Kerry O’Malley

Kerry O'Malley on life in the Netherlands

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Kerry O'Malley finds the Netherlands more like England than California, and can't help but miss the Californian sun, Mexican food and 24/7 shopping!

Name: Kerry O’Malley
Nationality: American
City of residence:
Date of birth:
14 August
Civil status:
Verblijfsgunning (will apply for Dutch passport in September 2009)
Management Assistant / Fine Art Photographer
Reason for moving to the Netherlands:
Dutch boyfriend
Lived in the Netherlands for:
2.5 years


What was your first impression of the Netherlands?
The NL is progressive in many ways and the landscape is beautiful.

What do you think of the food?

If I’m honest…it’s not tasty or appetising. I think of much of it as comfort food. Potatoes, meat and not many herbs/spices. Pannekoeken. Not too different from traditional British food. (I lived in England for five years.) It’s probably why there aren’t many ‘Dutch food’ restaurants in the world. Nobody pays for bland and boring .

What do you think of the shopping in the Netherlands?

Trying to shop on days that are not koopavond is not possible for me. I work until 16:30 or 17:00 most days. By then, the shops are closed. That’s something that takes getting used to. Shopping on a Saturday is NUTS here. Everyone who cannot make it during the week goes on Saturday and then the experience is unpleasant. Too many people in too small a space. Koopzondag should remedy that? It doesn’t. One Sunday in a month won’t do it. I come from the land of 24/7 and because of that I’m spoiled.

The fact that you have to pay to park everywhere you go is also a disadvantage. You are ‘nickeled and dimed to death’ here. I’m surprised that you are not charged to breathe the air.

What do you appreciate about living in the Netherlands?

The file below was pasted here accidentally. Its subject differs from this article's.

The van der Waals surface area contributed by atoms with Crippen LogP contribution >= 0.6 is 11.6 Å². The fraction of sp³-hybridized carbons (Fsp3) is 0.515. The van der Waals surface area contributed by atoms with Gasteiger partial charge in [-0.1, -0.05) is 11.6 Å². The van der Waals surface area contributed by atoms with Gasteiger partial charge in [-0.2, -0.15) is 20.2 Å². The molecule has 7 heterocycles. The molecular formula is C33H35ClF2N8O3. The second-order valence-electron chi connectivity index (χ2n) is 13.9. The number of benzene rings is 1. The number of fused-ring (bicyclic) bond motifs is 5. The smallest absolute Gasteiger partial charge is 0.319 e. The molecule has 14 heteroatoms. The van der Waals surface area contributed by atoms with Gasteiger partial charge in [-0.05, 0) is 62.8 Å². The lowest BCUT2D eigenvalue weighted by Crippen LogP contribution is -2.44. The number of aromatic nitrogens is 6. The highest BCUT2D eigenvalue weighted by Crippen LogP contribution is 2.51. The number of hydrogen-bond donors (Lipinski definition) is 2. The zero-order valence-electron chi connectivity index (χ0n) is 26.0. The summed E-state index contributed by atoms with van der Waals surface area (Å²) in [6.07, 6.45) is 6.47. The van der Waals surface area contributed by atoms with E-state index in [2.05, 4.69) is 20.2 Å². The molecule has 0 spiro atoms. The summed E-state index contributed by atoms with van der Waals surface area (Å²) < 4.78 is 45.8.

A chance to say something positive! Ok…here goes…the culture (interesting architecture, art history and overall cultural history), the complex language, the fact that I get 9.5 weeks of paid time off and the close proximity to other European countries. Job security is also another issue. Where I come from, you can be told to pack up and get out within the hour. Here you are protected from that through law and it’s much harder for an employer to take away your livelihood in the blink of an eye.

What do you find most frustrating about living in the Netherlands?
People here have an ‘every man for themselves’ mentality toward strangers. I see it most in the food shops. They barge in front of you without saying ‘excuse me’ or ‘sorry’. I know that ‘sorry’ exists in the Dutch language but it is not used much.

Customer service is also not usually good. In restaurants they make you wait a long time to take your order and in the supermarkets they speed your food over the scanner not giving you time to throw your stuff into bags before they expect you to pay and get out. This is usually accompanied by someone standing right behind you breathing down your neck or glaring at you to hurry up.

Amsterdam's Dam Square

Amsterdam © K. O'Malley

What puzzles you about the Netherlands and what do you miss since you’ve moved here?
The current law of not being able to exchange an American driving license for a Dutch one unless under the 30 percent ruling is also ridiculous. This means that someone who is working here not as a resident can drive on the roads and not know the rules of the road AT ALL but a resident must learn the rules of the road and fork out hundreds of Euros to drive here legally. I’d been driving for over 20 years in America and still had to go through all of the bureaucracy and cost of getting a Dutch rijbewijs, while a colleague here on a one year work visa could cause havoc all over the roads without a problem.